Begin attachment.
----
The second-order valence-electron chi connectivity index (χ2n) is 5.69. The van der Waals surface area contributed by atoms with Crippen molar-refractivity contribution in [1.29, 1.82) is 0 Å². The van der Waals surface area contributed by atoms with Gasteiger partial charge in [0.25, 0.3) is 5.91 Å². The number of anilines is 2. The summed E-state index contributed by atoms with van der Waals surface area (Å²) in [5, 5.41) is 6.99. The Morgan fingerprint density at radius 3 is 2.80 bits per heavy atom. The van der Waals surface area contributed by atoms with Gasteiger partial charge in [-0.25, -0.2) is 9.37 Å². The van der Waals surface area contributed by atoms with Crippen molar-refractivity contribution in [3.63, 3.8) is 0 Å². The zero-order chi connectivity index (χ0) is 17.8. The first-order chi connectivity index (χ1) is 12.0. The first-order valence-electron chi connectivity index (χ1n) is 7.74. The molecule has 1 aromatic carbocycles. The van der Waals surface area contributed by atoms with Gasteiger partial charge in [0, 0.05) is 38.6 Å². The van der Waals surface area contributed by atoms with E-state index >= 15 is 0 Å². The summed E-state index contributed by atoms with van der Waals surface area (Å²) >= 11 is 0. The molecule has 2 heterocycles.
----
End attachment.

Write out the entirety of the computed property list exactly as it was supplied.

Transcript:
The second-order valence-electron chi connectivity index (χ2n) is 5.69. The van der Waals surface area contributed by atoms with Crippen molar-refractivity contribution in [1.29, 1.82) is 0 Å². The van der Waals surface area contributed by atoms with Gasteiger partial charge in [0.25, 0.3) is 5.91 Å². The number of anilines is 2. The summed E-state index contributed by atoms with van der Waals surface area (Å²) in [5, 5.41) is 6.99. The Morgan fingerprint density at radius 3 is 2.80 bits per heavy atom. The van der Waals surface area contributed by atoms with Gasteiger partial charge in [-0.25, -0.2) is 9.37 Å². The van der Waals surface area contributed by atoms with Crippen molar-refractivity contribution in [3.63, 3.8) is 0 Å². The zero-order chi connectivity index (χ0) is 17.8. The first-order chi connectivity index (χ1) is 12.0. The first-order valence-electron chi connectivity index (χ1n) is 7.74. The molecule has 1 aromatic carbocycles. The van der Waals surface area contributed by atoms with Gasteiger partial charge in [0, 0.05) is 38.6 Å². The van der Waals surface area contributed by atoms with E-state index >= 15 is 0 Å². The summed E-state index contributed by atoms with van der Waals surface area (Å²) >= 11 is 0. The molecule has 2 heterocycles.